Some 200 kilometres away, in the large town of Cuddapah, Colleen Austin bathed and dressed, enjoying the waves of freshness eddied around by the overhead fan. She looked forward with curiosity to the unknown of the day ahead.

“I can’t believe we are here in India,” she said for about the third time to Joe. “Trust me to have the good luck to marry a man who inspects well-digging in exotic places.”

“Don’t get your hopes too high about the exotic part,” her husband laughed. “This is not like a drive into the Flinders Ranges.”

“But, just think,” Colleen persisted. “If I were back home, I’d be rushing out the door on my way to bring enlightenment to the unwilling in an Adelaide school. And, here we are – ”

“ – about to get ourselves into our jeep right now.” Joe swung into action as a khaki-clad driver appeared in the doorway.

Three hours after they left Cuddapah, the driver turned the vehicle off the sealed road onto a narrow dirt road. After bumping along for a numbingly-slow fifteen kilometres, they came to a village – Thukunta, according to a faded signboard. Here, the thatched dwellings pushed forward, reducing the way to a narrow track. The driver edged the jeep along, giving children and chickens plenty of time to scamper aside. “About ten more kilometres,” their guide said as they left the village. They drove largely in silence, lulled by the heat and the rocking of the vehicle.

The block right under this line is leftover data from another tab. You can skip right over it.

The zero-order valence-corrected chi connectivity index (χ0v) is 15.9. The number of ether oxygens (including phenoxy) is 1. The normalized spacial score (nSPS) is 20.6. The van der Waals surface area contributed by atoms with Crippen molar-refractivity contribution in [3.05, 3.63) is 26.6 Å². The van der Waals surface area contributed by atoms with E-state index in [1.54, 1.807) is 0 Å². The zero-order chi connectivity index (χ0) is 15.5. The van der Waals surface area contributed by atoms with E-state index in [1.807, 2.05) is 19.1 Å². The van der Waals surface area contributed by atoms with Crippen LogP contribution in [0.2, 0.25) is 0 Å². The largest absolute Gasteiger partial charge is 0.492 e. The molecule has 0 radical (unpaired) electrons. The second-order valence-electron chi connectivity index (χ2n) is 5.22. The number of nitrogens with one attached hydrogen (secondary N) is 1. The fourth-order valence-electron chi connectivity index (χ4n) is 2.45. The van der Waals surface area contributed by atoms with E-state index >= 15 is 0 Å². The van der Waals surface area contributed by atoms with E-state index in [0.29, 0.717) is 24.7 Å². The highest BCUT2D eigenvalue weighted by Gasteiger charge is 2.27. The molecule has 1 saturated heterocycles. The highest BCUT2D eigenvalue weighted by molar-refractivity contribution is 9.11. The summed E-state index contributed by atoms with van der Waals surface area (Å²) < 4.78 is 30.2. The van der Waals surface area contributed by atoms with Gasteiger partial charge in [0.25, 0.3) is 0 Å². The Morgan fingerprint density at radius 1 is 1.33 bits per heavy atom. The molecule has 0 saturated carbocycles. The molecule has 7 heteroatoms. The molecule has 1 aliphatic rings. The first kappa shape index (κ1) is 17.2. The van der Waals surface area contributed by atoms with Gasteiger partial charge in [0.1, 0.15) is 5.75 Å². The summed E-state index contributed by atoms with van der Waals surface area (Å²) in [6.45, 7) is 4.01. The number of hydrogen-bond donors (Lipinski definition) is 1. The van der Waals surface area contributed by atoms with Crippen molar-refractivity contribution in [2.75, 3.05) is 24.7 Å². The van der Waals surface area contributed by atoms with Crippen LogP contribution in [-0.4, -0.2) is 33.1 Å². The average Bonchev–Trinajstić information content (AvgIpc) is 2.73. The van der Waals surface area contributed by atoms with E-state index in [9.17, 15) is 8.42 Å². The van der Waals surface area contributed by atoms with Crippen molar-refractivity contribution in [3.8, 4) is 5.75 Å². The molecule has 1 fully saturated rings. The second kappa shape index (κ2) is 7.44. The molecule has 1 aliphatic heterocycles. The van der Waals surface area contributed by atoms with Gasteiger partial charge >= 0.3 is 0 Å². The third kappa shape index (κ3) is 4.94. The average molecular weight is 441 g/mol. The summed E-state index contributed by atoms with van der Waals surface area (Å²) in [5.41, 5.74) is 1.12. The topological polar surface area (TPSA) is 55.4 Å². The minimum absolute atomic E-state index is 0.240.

The road became two faint tracks which climbed steadily upwards, hardly discernible on the rocky ground. In places, deep gouges had been cut by floods and the vehicle lurched  through these at bizarre angles. They crossed a river where the water washed strongly over the jeep’s cabin floor and then edged up again from the river bed over shale which resisted the grip of the wet tyres. The further they went, the slower became their progress until they were travelling as slowly as a bullock cart.

“People have to walk this in the wet season,” Joe explained. “There’s no way even a four-wheel drive would get up here.”….

The full story was originally published in Kerala Naadam, 2012.